Business Brief asks presidents and CEO’s of companies at the Virginia Tech Corporate Research Center (VTCRC) one question… “What key lesson have you learned in business that would help others?” Please enjoy Eileen Baumann, President of Uncork-It’s, thoughts…
HOW TO INVEST IN IDEAS
My advice to anybody in business is to treat ideas like high-value assets. Invest in them. Protect them. Grow them.
As a marketing and advertising firm, you could say Uncork-it is in the business of ideas. We help people who are changing the world tell their stories. To be successful, we need story ideas, visual ideas, strategy ideas, implementation ideas, and even ideas on how to get agreement about our ideas.
We have the happy advantage of working with multiple clients and seeing inside many different firms. Based on our experience over the years, we have identified five features of ideas that successful companies recognize.
Ideas are often born as a whisper.
A company that values ideas gives every team member the power to listen for that whisper and give it a voice. Sometimes that whisper comes from a soft-spoken colleague or is buried in an off-hand remark. Credit goes to the originator and to those who recognize its worth.
Ideas can come from anywhere or anybody at any time.
However, to be successful, they need to be owned by the whole team. When ideas are contributed and evaluated on their own merit, they have the best chance of yielding results. Most of us have probably experienced the frustration of having a great idea be rejected by management until it was voiced by an expensive outside consultant. [Note to business leaders: avoid being THAT boss.] We’ve also all worked with people who would not support any ideas that were not their own. Both situations convince the team that proposing ideas is not worth the effort, and the company ultimately suffers. At Uncork-it, we work hard to uncover and recognize good ideas – especially when they come from our clients’ teams. Sometimes that means our role becomes helping them recognize their own good ideas and bring them to fruition.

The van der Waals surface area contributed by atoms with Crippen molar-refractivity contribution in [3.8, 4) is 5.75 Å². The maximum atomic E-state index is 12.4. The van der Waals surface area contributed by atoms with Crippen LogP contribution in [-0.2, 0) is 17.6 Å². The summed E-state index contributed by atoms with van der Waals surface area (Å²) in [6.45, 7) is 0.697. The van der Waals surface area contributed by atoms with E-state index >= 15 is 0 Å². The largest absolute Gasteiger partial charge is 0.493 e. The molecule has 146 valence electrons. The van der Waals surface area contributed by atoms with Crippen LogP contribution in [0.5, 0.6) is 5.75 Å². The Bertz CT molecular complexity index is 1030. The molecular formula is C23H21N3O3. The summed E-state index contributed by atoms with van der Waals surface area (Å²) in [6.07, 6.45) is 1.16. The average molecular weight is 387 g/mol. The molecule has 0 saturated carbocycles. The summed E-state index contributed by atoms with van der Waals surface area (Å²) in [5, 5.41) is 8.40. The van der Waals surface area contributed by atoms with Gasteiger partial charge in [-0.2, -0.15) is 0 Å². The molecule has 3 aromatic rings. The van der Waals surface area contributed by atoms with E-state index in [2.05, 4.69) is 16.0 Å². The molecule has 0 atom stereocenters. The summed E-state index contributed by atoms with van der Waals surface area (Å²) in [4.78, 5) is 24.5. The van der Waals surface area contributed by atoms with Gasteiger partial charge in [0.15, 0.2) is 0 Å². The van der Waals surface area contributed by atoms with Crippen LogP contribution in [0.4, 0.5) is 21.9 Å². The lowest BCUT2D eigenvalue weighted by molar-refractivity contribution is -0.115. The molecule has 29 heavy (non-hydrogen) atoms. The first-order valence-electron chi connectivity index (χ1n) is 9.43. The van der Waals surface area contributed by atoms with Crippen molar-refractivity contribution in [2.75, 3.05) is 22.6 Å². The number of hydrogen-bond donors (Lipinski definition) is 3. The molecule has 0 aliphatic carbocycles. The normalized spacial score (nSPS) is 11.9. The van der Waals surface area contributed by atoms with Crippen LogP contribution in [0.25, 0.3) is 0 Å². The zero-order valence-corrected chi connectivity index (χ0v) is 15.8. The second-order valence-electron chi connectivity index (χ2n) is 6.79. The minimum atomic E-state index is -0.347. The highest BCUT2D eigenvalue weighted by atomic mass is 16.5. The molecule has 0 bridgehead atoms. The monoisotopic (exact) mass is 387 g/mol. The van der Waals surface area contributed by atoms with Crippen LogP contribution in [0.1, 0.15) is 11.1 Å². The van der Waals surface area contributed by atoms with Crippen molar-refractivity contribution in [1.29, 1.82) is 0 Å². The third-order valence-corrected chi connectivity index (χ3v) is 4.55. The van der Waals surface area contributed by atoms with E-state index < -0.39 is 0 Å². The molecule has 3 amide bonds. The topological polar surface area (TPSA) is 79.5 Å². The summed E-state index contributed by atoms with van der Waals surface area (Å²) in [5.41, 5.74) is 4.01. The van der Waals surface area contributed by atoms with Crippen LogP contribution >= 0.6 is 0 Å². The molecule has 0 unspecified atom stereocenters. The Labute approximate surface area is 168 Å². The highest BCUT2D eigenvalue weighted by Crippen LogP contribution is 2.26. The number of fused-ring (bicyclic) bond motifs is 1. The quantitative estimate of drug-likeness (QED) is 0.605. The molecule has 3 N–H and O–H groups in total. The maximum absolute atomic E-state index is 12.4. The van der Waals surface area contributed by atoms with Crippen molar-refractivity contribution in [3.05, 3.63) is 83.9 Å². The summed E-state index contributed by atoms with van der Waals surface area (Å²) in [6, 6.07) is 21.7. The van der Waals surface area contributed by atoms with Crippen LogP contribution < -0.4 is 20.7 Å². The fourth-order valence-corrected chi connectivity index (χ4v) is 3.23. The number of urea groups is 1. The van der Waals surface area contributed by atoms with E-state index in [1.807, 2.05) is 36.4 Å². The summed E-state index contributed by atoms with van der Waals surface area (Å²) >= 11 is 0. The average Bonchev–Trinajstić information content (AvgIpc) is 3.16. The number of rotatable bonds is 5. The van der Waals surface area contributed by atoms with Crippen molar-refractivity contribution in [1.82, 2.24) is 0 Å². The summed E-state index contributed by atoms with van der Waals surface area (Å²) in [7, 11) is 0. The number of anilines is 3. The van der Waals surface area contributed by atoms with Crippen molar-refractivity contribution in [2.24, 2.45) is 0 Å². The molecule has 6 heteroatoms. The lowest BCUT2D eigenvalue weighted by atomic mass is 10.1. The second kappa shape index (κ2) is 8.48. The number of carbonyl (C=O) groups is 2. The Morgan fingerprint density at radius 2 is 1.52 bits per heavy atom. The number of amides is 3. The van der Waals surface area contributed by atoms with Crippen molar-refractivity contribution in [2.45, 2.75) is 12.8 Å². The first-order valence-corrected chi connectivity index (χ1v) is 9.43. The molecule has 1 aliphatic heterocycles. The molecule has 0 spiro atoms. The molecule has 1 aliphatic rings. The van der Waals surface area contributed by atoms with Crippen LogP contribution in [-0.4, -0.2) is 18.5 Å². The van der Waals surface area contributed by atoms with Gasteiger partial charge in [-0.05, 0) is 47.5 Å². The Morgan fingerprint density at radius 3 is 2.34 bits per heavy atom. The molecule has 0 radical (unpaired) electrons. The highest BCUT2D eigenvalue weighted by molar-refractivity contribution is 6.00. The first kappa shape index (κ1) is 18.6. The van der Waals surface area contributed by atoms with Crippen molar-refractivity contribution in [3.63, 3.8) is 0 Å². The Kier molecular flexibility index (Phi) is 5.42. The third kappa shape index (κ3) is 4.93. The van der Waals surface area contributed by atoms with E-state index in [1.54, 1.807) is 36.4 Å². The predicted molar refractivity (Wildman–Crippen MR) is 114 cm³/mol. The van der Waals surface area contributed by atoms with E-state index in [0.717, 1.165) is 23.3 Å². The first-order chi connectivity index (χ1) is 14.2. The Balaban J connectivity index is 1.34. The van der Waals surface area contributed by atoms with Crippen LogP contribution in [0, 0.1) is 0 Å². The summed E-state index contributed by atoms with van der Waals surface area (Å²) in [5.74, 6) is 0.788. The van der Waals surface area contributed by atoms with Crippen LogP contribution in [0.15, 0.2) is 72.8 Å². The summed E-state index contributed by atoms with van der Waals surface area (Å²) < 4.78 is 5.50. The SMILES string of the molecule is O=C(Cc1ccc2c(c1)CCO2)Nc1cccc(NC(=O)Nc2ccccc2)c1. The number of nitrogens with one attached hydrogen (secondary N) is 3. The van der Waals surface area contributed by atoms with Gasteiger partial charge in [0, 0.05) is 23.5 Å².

Ideas don’t enter the world fully formed.
They need to be captured and shaped before they can be productive. We talk about playing with ideas, extending them, turning them upside down and exploring them from multiple perspectives. By doing this, we often find that what was first an off-base idea has become the best option. Ideas are easily punctured – especially when we judge an idea before it has been explored. Pictured: Explore ideas from every angle. Some ideas may have a shelf life or expiration date. While some ideas may be a perfect fit at a particular time in certain circumstances, it’s possible that same idea can be reworked at another time in another situation and find success. Fashion (think capri pants and bell bottoms) is a good example.
Ideas tend to grow best in diverse environments.
This is easily seen as technological advances develop at the intersections of different fields. Ideas, it seems, thrive in cross-fertilization. How can firms harness that feature? One way is to ensure that when discussing or developing ideas, you form a group from different disciplines or areas of the company. It helps to have people who know the situation thoroughly, but also people who do not. When we have a particularly knotty creative problem at Uncork-it, for example, we call in our software team for a different perspective. Pictured: Grow ideas through cross-fertilization!
One great idea does not devalue another.
We encounter this in creative concepts, but also in strategy. In marketing today, there are so many different strategies and tactics that work. I learned this lesson the hard way a number of years ago. I was working with some clients with a limited budget. Every time we needed to escalate our marketing efforts to gain more customers, we chose to boost what is now called content marketing – because it kept working. We increased the number of stories placed in the press and our whitepapers and seminars. We stopped considering broader campaign advertising. We gained customers, and the company grew. However, without the support of advertising, the company didn’t build its brand as strongly as it could have and wasn’t able to maintain higher prices. Charging higher prices, even with the increased costs of marketing, would have yielded a better return. Idea blinders help you progress along a clear path, but you can miss other opportunities that might have higher payback.
Go capture that idea that just flew past, and take a moment to examine it. Is it valuable? Can it help you grow the business or do your job better? Should you talk about it with your colleagues? Invest in a strong portfolio of ideas for every part of the business. When the time comes, you can choose the best of them.
It’s the key to great strategies.
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